Oldies returning to WCBS-FM?

July 6, 2007

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Oldies returning to WCBS-FM?

by Claudia Perry
Friday July 06, 2007, 6:33 PM

Rumors that WCBS-FM (101.1) is about to switch back to an oldies format are swirling on Internet message boards that track the radio industry.

The station played old hits for 33 years, but in June 2005 it ditched its staff of veteran disc jockeys and switched to a format called "Jack-FM" -- an eclectic mix of recent hits from various pop music genres. The oldies music, without DJs, was shifted to a Web site and an HD-FM channel.

CBS Radio, which owns the station, had rolled out the "Jack" format in several markets before unveiling it in New York. But the switch set off a firestorm of protests from fans of the older music and air personalities such as "Cousin Brucie" Morrow and Bob Shannon.

Although CBS Radio has been touting Jack's slow climb in the ratings - its most recent number was a 2.5 share among listeners 12 and older in Arbitron's three-month rolling averages - several factors indicate a return to the oldies format is likely.

First, CBS Radio's new head honcho, Dan Mason, has been quick to evaluate and revamp under-performing stations in the company. The return of WXRK "K-Rock" (92.3 FM) in May after the less-than-stellar performance of hot talk "Free FM" is one prominent example of the new chief executive officer's changes.

"Dan's going around fixing things that were broken," says radio consultant Robert Unmacht, founding partner of Nashville-based iN-3 Partners. "He's righting a great wrong."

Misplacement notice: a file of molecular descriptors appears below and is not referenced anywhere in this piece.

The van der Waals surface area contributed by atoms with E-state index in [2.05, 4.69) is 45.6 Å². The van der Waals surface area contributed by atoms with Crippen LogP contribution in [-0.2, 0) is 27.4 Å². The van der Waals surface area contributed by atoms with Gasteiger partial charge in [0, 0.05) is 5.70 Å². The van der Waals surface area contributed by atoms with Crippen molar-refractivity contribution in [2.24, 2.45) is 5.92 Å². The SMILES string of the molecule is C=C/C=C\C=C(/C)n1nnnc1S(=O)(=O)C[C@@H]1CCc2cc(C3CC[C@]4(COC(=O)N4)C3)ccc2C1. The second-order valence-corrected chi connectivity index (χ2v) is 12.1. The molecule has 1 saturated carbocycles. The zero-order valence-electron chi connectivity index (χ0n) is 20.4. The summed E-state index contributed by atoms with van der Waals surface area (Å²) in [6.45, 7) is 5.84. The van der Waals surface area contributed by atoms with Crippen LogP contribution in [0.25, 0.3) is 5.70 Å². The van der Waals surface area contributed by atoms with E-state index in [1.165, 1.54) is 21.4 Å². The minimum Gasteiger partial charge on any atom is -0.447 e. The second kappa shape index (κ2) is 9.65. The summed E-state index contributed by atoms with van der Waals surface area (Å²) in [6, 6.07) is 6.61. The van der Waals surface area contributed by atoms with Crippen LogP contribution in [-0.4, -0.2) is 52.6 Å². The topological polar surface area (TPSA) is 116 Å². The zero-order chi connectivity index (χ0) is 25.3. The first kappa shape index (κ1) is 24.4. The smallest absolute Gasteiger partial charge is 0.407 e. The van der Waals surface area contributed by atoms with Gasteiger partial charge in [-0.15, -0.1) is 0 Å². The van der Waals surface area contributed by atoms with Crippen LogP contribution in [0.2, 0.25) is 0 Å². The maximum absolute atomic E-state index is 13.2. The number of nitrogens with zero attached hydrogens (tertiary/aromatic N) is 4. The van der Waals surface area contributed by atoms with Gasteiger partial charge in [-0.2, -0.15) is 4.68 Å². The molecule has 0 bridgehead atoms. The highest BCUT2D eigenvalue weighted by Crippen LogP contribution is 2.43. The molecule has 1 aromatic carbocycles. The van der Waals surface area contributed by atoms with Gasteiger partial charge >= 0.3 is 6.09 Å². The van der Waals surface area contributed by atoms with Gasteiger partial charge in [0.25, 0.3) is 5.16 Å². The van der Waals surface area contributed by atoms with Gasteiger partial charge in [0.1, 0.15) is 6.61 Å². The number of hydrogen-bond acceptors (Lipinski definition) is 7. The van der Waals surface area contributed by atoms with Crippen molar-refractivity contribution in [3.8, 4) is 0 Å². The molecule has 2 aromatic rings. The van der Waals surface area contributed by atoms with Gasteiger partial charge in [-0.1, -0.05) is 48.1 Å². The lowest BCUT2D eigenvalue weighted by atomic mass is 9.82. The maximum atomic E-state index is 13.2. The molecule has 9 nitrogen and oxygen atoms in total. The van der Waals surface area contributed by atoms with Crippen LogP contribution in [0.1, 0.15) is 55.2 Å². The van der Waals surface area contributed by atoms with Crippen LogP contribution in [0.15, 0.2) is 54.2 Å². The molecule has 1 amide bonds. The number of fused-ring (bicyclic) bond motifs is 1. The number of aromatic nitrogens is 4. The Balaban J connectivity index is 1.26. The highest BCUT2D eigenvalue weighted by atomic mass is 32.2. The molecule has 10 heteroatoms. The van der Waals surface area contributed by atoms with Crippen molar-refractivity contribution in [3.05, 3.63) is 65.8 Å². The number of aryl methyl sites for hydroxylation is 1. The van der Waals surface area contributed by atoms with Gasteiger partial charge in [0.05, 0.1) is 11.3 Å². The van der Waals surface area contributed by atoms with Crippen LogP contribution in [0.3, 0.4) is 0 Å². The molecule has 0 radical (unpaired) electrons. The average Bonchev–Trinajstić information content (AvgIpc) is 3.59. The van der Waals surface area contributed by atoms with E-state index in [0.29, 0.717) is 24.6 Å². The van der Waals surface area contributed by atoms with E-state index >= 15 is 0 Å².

Just as important, however, is the October arrival of the Portable People Meter ratings-measurement system to the New York market. In the Philadelphia market, where the new, digital system has been in place since April, the CBS-owned oldies station WOGL (98.1 FM) jumped from a 4.5 share to 7.5 with listeners 12 and older in the first metered ratings period using the new technology. It has settled in with a 6 share in subsequent reports. (A share point represents a percentage of radios in use in a particular market.)

Unmacht says the People Meter, which records all exposure to broadcast media through a digital device attached to the listener (replacing the unreliable, listener-kept paper diaries previously used to track listenership of each station) may be a factor in the decision.

"The audience for oldies leans a little male, and a little older. I don't think they're inclined to write things down in diaries. They don't listen to the radio the way teenage kids used to, hanging on every word. (But) Radio is a part of their life and they do notice news, traffic and weather and the companionship of the personalities."

The rumor of change at WCBS-FM popped up on the New York Radio Message Board, frequented by industry insiders and amateur critics, and was reported today by Media Daily News and by

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